SHTF blog – Modern Survival

How Much Potassium Iodide Should I Store?

First things first, everyone knows what Potassium Iodide is right? For anyone confused, it’s the chemical KI, and it’s used during radiation exposure events to minimize the damage from radioactive iodine to thyroids. Most often it’s sold in pill form, in packs of 14.
Who should store potassium iodide? Anyone who lives downwind of nuclear power plants or nuclear missile silos. (Search for images of wind maps if you are unfamiliar with prevailing wind patterns.)
Won’t you just die if there’s a nuclear explosion? Not at all! If you can keep some mass between you and the radiation, you can easily wait out the half-life of the worst of the radiation.  You’ll be tired of your basement after a couple of weeks, but you’ll be very much alive.
Where does the Potassium Iodide come in? With any exposure event for radiation, you need to protect your thyroid, the CDC says it best:

Following a radiological or nuclear event, radioactive iodine may be released into the air and then be breathed into the lungs. Radioactive iodine may also contaminate the local food supply and get into the body through food or through drink. When radioactive materials get into the body through breathing, eating, or drinking, we say that “internal contamination” has occurred. In the case of internal contamination with radioactive iodine, the thyroid gland quickly absorbs this chemical. Radioactive iodine absorbed by the thyroid can then injure the gland. Because non-radioactive KI acts to block radioactive iodine from being taken into the thyroid gland, it can help protect this gland from injury.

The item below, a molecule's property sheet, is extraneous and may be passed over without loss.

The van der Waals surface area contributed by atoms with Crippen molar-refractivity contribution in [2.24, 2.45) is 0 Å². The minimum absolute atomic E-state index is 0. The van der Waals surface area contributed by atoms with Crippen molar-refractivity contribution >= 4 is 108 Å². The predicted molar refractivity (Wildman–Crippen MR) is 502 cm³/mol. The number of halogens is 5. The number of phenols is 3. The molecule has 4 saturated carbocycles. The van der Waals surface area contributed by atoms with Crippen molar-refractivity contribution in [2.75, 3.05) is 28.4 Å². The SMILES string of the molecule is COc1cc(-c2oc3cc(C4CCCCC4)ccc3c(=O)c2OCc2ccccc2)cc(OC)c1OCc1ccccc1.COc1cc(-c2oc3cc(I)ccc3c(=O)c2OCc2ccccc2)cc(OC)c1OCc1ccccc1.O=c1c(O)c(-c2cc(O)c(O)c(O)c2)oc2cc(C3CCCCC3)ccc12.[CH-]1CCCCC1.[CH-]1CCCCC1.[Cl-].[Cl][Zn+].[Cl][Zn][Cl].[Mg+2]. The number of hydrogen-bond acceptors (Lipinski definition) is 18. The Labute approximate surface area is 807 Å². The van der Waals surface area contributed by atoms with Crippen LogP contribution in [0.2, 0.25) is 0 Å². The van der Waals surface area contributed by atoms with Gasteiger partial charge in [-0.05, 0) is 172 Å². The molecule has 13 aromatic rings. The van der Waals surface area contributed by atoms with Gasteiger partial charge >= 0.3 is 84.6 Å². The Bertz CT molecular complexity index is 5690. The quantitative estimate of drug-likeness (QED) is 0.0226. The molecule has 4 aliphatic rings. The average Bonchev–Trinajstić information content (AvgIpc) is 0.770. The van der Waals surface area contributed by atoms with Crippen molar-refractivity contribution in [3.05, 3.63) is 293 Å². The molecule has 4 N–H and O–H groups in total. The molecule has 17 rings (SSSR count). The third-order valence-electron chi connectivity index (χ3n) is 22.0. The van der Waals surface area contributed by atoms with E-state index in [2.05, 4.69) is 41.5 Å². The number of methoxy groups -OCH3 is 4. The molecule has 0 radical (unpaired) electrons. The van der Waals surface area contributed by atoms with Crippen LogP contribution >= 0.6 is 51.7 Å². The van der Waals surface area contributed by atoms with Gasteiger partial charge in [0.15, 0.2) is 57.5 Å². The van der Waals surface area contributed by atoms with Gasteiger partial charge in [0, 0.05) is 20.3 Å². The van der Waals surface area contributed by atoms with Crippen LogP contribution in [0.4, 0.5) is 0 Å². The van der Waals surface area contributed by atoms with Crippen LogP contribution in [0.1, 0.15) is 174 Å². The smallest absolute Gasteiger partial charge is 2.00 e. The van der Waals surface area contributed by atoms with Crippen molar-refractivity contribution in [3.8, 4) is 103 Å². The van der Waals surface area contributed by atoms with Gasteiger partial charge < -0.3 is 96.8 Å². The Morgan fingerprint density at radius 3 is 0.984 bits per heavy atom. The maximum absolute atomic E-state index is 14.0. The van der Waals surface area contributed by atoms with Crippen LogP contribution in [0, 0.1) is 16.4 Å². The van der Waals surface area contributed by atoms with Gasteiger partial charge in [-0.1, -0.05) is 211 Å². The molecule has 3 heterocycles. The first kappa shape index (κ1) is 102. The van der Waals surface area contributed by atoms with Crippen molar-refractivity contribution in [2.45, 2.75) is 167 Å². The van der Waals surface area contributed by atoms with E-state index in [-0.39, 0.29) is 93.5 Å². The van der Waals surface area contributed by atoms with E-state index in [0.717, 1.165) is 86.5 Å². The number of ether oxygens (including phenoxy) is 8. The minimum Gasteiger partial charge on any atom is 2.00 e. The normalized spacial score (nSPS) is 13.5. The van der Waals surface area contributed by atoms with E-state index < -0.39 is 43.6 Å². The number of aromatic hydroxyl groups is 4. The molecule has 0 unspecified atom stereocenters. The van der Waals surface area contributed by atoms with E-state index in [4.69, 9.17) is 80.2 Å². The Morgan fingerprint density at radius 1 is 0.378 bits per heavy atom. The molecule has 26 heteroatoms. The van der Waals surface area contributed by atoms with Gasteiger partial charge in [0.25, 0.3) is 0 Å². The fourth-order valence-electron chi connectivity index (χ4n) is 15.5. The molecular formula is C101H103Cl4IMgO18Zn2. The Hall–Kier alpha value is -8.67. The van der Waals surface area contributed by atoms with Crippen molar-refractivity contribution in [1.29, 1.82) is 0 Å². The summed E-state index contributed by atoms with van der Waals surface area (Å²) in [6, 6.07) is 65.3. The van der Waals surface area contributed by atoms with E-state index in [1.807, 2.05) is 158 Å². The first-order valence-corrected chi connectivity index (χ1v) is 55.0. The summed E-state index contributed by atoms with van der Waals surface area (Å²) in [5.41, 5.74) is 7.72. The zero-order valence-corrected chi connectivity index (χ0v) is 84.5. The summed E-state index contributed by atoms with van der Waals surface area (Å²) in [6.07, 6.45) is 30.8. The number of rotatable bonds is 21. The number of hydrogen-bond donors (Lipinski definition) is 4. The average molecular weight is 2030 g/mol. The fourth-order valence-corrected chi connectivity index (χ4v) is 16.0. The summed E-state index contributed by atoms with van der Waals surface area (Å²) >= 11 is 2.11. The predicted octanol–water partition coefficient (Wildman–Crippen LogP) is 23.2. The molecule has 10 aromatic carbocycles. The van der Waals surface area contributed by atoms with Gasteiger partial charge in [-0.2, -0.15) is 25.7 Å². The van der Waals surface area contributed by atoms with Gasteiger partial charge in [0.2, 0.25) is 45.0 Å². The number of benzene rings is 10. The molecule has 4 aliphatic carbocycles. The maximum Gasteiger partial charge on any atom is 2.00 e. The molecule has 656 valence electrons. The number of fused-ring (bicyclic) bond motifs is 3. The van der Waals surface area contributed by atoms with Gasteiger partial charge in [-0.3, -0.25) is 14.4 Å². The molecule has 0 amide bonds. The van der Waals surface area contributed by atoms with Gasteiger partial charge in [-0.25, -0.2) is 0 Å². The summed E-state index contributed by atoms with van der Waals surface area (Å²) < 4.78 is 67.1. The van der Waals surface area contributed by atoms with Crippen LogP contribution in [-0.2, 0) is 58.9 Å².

After events like the Fukushima melt down, demand far outstripped supply for this preventative measure.
How much do I need? I will do the math for my family of 2 adults and 2 kids, and hopefully y’all can extrapolate for your own situation.
According to the FDA, the following doses are appropriate to take after internal contamination with (or likely internal contamination with) radioactive iodine:

  • Adults should take 130 mg.
  • Women who are breastfeeding should take the adult dose of 130 mg.
  • Children between 3 and 18 years of age should take 65 mg. Children who are adult size (greater than or equal to 150 pounds) should take the full adult dose, regardless of their age.
  • Infants and children between 1 month and 3 years of age should take 32 mg.  This dose is for both nursing and non-nursing infants and children.
  • Newborns from birth to 1 month of age should be given 16 mg. This dose is for both nursing and non-nursing newborn infants.

One of the things to remember though, is that anyone over 40 can survive fairly well without a dose.  They are the least likely to develop thyroid damage or cancer after a radiation event and the most likely to have allergies to KI.
So, for every day I want protection for, I need to have at least 227 mg if just me and babies are dosing, or 357 if hubby is getting dosed too.  A pack (14) of 130mg tablets has a total of 1820 mg in it.   That’s 5 full days of protection for all of us.  If I want enough to outlast something like a local nuclear power reactor melting down, I might want 4 packs so I can dose us all for a few weeks.  That matches up with the FDA’s recommendation of one pack per person, but I encourage you to all do your own math.
Anyone live near a potential nuclear problem? KI does eventually expire, so be sure to rotate your stock!
– Calamity Jane

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